Format

Send to

Choose Destination
Eur J Surg. 2002;168(7):379-83.

Nasogastric decompression is not necessary in operations for gastric cancer: prospective randomised trial.

Author information

1
Department of Surgery, Kangbuk Samsung Hospital, Sungkyunkwan University, School of Medicine, Seoul, Korea. chyoo63@naver.com

Abstract

OBJECTIVE:

To assess the need for routine nasogastric decompression after extensive resections in patients with gastric cancer.

DESIGN:

Prospective randomised study.

SETTING:

University hospital, Korea.

SUBJECTS:

Over a 1-year period (July 1999-July 200), 136 patients with gastric cancer who underwent radical gastrectomy with D2 or more lymph node dissection.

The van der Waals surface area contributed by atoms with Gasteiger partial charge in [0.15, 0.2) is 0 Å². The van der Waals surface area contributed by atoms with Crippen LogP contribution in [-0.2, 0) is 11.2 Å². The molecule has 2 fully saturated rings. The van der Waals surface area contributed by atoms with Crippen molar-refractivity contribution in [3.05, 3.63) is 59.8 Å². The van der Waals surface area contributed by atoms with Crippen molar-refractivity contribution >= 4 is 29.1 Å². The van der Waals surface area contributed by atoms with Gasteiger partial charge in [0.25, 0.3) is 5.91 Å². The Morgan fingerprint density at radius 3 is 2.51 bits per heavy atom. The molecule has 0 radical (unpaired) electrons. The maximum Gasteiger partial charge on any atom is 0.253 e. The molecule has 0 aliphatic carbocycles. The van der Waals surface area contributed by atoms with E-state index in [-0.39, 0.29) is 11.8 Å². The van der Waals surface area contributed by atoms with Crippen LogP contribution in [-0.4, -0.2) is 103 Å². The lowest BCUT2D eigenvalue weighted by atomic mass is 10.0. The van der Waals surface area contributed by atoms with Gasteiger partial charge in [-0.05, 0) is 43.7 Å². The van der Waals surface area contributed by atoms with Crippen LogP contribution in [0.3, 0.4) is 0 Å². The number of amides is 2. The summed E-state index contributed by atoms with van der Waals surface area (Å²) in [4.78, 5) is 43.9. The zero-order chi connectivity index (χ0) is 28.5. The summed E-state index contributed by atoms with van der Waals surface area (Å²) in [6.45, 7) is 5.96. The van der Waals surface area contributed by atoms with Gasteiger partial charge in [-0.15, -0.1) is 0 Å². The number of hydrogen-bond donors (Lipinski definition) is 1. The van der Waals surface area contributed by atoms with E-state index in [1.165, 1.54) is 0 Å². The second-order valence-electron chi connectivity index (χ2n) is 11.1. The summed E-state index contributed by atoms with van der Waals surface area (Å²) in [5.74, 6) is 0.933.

INTERVENTIONS:

Randomised to have nasogastric decompression (n = 69) or not (n = 67).

MAIN OUTCOME MEASURES:

Postoperative course, morbidity, and mortality.

RESULTS:

Time to passage of first flatus, time to taking liquid diet, length of operation, and postoperative hospital stay were all significantly shorter in the no decompression group. Two patients in each group required subsequent nasogastric decompression. There were no significant differences between the two groups concerning the presence of postoperative fever, nausea, vomiting, anastomotic leaks, or pulmonary or wound complications. No patients died.

CONCLUSIONS:

Routine nasogastric decompression is not necessary in elective operations for gastric cancer.

PMID:
12463426
DOI:
10.1080/110241502320789041
[Indexed for MEDLINE]

Supplemental Content

Loading ...
Support Center